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Tim CEO Says Voting Rights Plan to Make Acquisitions Easier (1)

May 06, 2011

Tim Participacoes SA, Brazil’s third- biggest wireless carrier, will find it easier to acquire companies after extending voting rights to all shareholders, Chief Executive Officer Luca Luciani said.

The plan to exchange 0.8406 voting shares for each nonvoting share makes Tim’s stock more liquid in Brazil and the U.S., Luciani said today in a phone interview. That gives the Rio de Janeiro-based company, controlled by Telecom Italia SpA (TIT), more flexibility to use shares in transactions, he said.

Tim is on the lookout for network infrastructure such as the nationwide fiber-optic network it acquired in 2009 by buying Intelig Telecomunicacoes Ltda., said Luciani, 43. Tim issued new stock and assumed debt as part of that takeover.

“The same potential deal could be much more efficient now with shares of higher liquidity that have been re-rated,” Luciani said. “In Brazil, there are many opportunities in the infrastructure area.”

Tim’s nonvoting shares rose 54 centavos, or 7.8 percent, to 7.48 reais in Sao Paulo trading at 4:10 p.m. New York time, the biggest increase since December 2008. The voting shares rose 59 centavos, or 7.2 percent, to 8.78 reais.

The change in shareholder rights is part of Tim’s move to join the Sao Paulo stock exchange’s Novo Mercado, which requires all shares to have voting rights as part of its stricter disclosure requirements.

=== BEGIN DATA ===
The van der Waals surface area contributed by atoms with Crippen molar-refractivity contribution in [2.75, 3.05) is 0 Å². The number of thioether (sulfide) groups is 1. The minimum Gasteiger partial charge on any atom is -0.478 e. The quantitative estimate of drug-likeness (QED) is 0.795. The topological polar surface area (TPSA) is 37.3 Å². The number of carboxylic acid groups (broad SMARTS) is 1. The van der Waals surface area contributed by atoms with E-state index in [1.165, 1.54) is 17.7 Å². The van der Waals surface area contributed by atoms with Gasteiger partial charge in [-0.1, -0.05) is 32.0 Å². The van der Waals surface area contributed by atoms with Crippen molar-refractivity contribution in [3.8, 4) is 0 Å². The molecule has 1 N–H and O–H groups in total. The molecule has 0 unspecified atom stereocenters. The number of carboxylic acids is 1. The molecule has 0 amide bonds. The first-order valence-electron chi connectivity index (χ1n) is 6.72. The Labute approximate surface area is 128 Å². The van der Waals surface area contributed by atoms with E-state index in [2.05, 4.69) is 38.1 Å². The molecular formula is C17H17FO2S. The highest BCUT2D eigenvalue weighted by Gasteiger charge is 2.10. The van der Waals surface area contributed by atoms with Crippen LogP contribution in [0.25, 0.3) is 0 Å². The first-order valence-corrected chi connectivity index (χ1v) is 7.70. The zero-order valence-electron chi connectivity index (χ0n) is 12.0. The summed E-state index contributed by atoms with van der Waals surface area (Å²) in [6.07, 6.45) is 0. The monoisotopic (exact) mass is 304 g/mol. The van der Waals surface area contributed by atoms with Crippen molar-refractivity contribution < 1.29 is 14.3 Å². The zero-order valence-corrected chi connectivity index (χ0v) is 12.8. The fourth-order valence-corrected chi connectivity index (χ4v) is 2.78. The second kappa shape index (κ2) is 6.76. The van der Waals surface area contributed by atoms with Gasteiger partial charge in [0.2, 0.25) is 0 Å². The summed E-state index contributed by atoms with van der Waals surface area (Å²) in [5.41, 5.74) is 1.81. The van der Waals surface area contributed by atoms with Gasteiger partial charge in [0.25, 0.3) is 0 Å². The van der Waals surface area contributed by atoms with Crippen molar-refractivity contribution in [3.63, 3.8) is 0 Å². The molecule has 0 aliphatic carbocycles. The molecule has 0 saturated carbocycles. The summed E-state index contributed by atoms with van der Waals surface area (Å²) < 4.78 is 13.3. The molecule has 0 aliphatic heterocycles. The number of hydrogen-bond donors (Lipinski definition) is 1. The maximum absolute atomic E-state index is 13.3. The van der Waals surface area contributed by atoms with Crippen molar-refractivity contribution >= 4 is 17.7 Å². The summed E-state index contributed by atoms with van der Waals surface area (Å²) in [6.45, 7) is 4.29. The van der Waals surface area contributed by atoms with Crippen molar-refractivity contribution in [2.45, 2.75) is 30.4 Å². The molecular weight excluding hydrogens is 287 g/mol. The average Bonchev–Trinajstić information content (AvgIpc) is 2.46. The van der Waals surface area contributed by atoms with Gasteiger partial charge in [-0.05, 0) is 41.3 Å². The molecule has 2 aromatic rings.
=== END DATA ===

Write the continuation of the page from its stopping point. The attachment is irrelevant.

Transparency Increased

“We see this development as very positive,” Andre Baggio, a Sao Paulo-based analyst at JPMorgan Chase & Co., wrote in a note to clients yesterday. The plan will increase liquidity and transparency, he said.

The company, which trails Vivo Participacoes SA and America Movil SAB (AMXL) in Brazilian wireless subscribers, has gained market share in the past year by offering plans with unlimited calling to other Tim subscribers and to fixed lines. Tim held 25.1 percent of the market at the end of March, up from 23.7 percent a year earlier, according to Anatel, Brazil’s telecommunications regulator. Vivo had 29.5 percent and America Movil had 25.4 percent.

Brazil’s wireless market growth has accelerated in each of the seven months ending in March, when it was up 17.5 percent to 210.5 million total subscribers, according to Anatel. The pace of growth will probably continue to speed up this year as competition makes service more affordable and more customers sign up for Internet plans, Luciani said.

‘Room for Growth’

“Competition is quite high, that will mean SIM penetration can accelerate,” Luciani said, referring to the removable SIM cards used to connect phone handsets to networks. “There’s a lot of room for growth in Brazil, not only in voice but in data.”

Data services such as Internet access will make up about 20 percent of Tim’s revenue by the end of this year, up from 14 percent last quarter, Luciani said. Voice service will continue to grow as customers use their mobile phones instead of land lines, he said.

While Vivo, controlled by Telefonica SA (TEF), and America Movil are both combining their fixed-line and wireless businesses, Tim prefers to remain a wireless-only competitor, Luciani said.

“It is a big advantage,” he said. “We can focus all our investments in mobile technologies that are much more efficient so that we can offer a higher return on invested capital to the shareholders. Mobile infrastructure in Brazil is an advantage.”

To contact the reporter on this story: Crayton Harrison in Mexico City at

To contact the editor responsible for this story: Peter Elstrom at

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